Your Greatest Financial Decision

There is always discussion in the FIRE community about the way to pick stocks, the way to travel hack, or the way to reduce your overall expenses to more easily obtain financial independence. This is the “meat and potatoes” of the FIRE community, and like most of you, I really enjoy people’s thoughts, opinions, struggles and successes here.

I wanted to take the time today, to talk about what I believe is the most important financial decision that you will ever make, especially if you are seeking financial independence. That decision is your choice of spouse/partner.

I can’t tell you how many times I have heard/read interviews of FIRE folks, and they answer back “my spouse is more frugal that I am.” It’s that level of frugality, working together towards a goal that enables most of us to hit out financial independence goals, especially those who hit it in the 30s and 40s. There is a common theme you often here about folks dating/marrying – that you end up with your opposite (you are outgoing and they are more laid back, you like to spend and they are frugal, etc.). If you run into this and don’t discuss it before you get too serious, it could lead to all sorts of problems in the long-term relationship. In terms of FI, it could derail your plans.

There have been stories of prospective spouses who have called off the wedding, due to finding out how much in debt their partner is in. Depending on where you live, you could be responsible for some of the debts, and at a minimum, excessive debt by one of the partners will impact their ability to contribute to the finances of the couple.

Like many of you, I was lucky enough to marry someone who is more frugal that I am. I was always the one who ran the checkbook down to the lowest amount possible – even as I was automatically saving money in my 401K and IRA. My wife likes cash, so she has a significant amount of money in a savings account (not even CDs!). Still, this keeps her stress down, and I just treat that as our emergency fund/cash reserve and put my money entirely into other investment vehicles.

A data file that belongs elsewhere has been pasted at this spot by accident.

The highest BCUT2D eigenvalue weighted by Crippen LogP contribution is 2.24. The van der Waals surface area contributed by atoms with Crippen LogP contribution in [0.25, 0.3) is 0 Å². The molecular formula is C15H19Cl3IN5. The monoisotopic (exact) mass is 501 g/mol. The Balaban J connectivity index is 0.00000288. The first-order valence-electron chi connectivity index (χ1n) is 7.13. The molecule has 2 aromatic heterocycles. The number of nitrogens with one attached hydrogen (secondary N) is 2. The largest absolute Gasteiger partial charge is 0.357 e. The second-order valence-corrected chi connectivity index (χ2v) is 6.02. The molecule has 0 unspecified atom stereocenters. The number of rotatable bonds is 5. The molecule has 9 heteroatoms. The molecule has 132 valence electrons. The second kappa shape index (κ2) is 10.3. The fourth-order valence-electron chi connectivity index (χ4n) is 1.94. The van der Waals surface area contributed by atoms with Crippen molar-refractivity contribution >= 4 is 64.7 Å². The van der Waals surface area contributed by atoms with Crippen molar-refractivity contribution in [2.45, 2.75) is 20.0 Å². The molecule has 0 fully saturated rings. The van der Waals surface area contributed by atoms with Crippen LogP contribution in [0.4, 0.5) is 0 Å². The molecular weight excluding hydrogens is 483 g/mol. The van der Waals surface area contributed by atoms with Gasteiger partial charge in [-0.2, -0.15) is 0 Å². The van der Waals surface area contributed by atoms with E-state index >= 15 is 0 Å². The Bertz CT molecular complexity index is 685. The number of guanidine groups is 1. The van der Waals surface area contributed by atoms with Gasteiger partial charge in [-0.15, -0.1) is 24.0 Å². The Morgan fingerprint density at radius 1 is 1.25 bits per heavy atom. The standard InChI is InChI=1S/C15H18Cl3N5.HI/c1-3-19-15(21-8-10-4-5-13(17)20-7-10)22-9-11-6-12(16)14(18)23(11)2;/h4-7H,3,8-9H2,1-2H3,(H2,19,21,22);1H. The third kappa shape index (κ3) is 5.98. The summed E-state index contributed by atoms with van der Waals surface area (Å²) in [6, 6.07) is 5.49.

It’s worked for us for 31 years (with some bumps), but we certainly wouldn’t be where we are now (33 months away from FI) if I had married a “spendy” woman. I have friends and coworkers with spouses that like to spend (both male & female) and it certainly causes stress and affects their relationship.

So make sure you talk about finances to your prospective spouse, and ensure you are both on the “same sheet of music” in terms of your financial goals.

One last thing – if you are already married, and you’ve got significant money invested saved, and you overhear your spouse say “It costs $40, but I am not sure I want to pay that much” – give them a big hug and tell them you love them. They are helping you on your way to Financial Independence.

Mr. 39 Months

So what is your savings rate?

And what is the trend of our savings?

I finally got the savings bug big-time around the age of 36, in the year 2000. Up till then, I had only invested money in the 401K to meet a company match (typically 3% – 4%). I was focused on increasing my income, in order to pay for the normal things of life, as I understood them (house, car, etc.). By 1999 I had finally reached the point where my salary was paying for everything, without incurring additional debt.

Then in 2000 I scored a major pay increase (about 20%) when moving to another company. At the same time, the market tanked, and the money I did have in a 401K/Roth IRA seemed to evaporate overnight. I knew then, that I had to really get serious.

At that time, the word was to save 10% of your income – but I knew that since I was starting late (age 36) I needed to add more. I started around 10%, but immediately pushed to max out my 401K. The goal was to get to 20%, and eventually higher.  Note that this is on the gross pay (i.e. before taxes are taken out) so it gets harder as you make more money.